Serbia within the federation, the "Frankfurter Allgemeine
Zeitung" wrote on 7 January. PM

DEMOCRATS CHARGE POLITICAL MURDERS IN NORTHERN
ALBANIA. Masked gunmen killed six people near the
northern city of Tropoja on 5 January, according to "Gazeta
Shqiptare."  The Democratic Party said three of those killed
were members of its local branch. A party statement
published in "Rilindja Demokratike" on 7 January blamed the
killings on the government, which it called a "criminal
clique." The other victims were two policemen and a secret
service agent. The Interior Ministry has sent special police to
the city to investigate. Meanwhile, the State Prosecutor's
Office has accused four policemen of killing a murder
suspect in the Fier hospital on 5 January in an apparent act
of lynch justice. FS

ALBANIAN POLICE CHIEFS ACCUSED OF SMUGGLING. State
prosecutors have charged 15 police chiefs with involvement
in smuggling, "Koha Jone" reported on 7 January. The
prosecutors said all the accused were employed under the
previous Democratic government and have left the country
since the June 1997 elections. Meanwhile, a group of judges
who are protesting allegedly political sackings resumed their
hunger strike on 6 January (see "RFE/RL Newsline," 23
December 1997). They interrupted their protest on 26
December after Catholic Archbishop Rrok Mirdita offered to
mediate a meeting between them and President Rexhep
Meidani. That meeting never took place, however. FS

EBRD GRANTS LOAN TO ROMANIA. Minister of
Telecommunications Sorin Pantis and Charles Frank, the
European Bank for Reconstruction and Development
representative in Romania, have signed an agreement on a
$100 million loan to Romania's Telecom company, RFE/RL's
Bucharest bureau reported. The seven-year loan is to
support the privatization plan for Telecom, which is to be
completed by the end of 1998. That plan provides for the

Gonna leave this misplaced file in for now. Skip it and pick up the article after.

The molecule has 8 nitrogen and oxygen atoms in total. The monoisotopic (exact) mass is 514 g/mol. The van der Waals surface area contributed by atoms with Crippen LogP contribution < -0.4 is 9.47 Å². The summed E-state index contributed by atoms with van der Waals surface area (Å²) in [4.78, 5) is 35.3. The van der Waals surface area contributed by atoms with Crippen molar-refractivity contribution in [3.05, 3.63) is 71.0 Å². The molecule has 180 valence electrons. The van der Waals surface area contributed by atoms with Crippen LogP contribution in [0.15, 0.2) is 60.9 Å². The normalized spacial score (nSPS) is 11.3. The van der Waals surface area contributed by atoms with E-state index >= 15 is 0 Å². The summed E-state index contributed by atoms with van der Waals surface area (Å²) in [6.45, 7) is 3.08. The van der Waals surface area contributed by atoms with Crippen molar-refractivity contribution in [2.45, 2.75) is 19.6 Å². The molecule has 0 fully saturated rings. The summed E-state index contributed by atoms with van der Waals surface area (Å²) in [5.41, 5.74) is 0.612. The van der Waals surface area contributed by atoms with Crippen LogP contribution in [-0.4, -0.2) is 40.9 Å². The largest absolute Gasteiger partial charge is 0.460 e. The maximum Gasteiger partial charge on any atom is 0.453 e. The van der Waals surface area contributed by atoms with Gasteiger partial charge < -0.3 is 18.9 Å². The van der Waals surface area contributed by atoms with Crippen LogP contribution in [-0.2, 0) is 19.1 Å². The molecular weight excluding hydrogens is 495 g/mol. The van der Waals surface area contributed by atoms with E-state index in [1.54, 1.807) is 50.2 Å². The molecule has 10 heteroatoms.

installation of new phone lines and improved operations
before the sale of the company. It also calls for an
international tender. At least 30 percent of the company's
stock is to be sold on the Bucharest stock exchange. MS

MOLDOVAN AUTONOMOUS REGION CHALLENGES ELECTORAL
LAW. The Parliamentary Assembly of the autonomous
Gagauz-Yeri region on 6 January unanimously passed a
resolution suspending the validity of the Moldovan electoral
law in the region, BASA-press reported. The assembly
objects to the stipulation in the law whereby all Moldovan
territory is one single electoral district. Assembly speaker
Piotr Pasali told BASA-press that the measure is legal
because under the existing legislation providing for a special
status for Gagauz-Yeri, the assembly may suspend legislation
passed by the parliament in Chisinau until the Constitutional
Court has ruled on the assembly's objections. MS

RUSSIAN GAS DELIVERIES CUT TO BULGARIAN TOWNS.
Russian gas deliveries to five Bulgarian towns have been
halted since 1 January because of the dispute between the
state-owned Bulgargas, on the one hand, and Topenergy
(controlled by Russia's Gazprom) and the private Bulgarian
Multigroup conglomerate, believed to be in the hands of
former Communists, on the other. Topenergy signed a
contract with Gazprom in 1997 to deliver gas to Bulgarian
consumers, but the pipelines are controlled by Bulgargas,
which refuses to allow Topenergy to act as intermediary
between itself and Gazprom. As a result, Bulgargas has cut
deliveries to Stara Zagora, Pazardjik, Lovich, Pervomai, and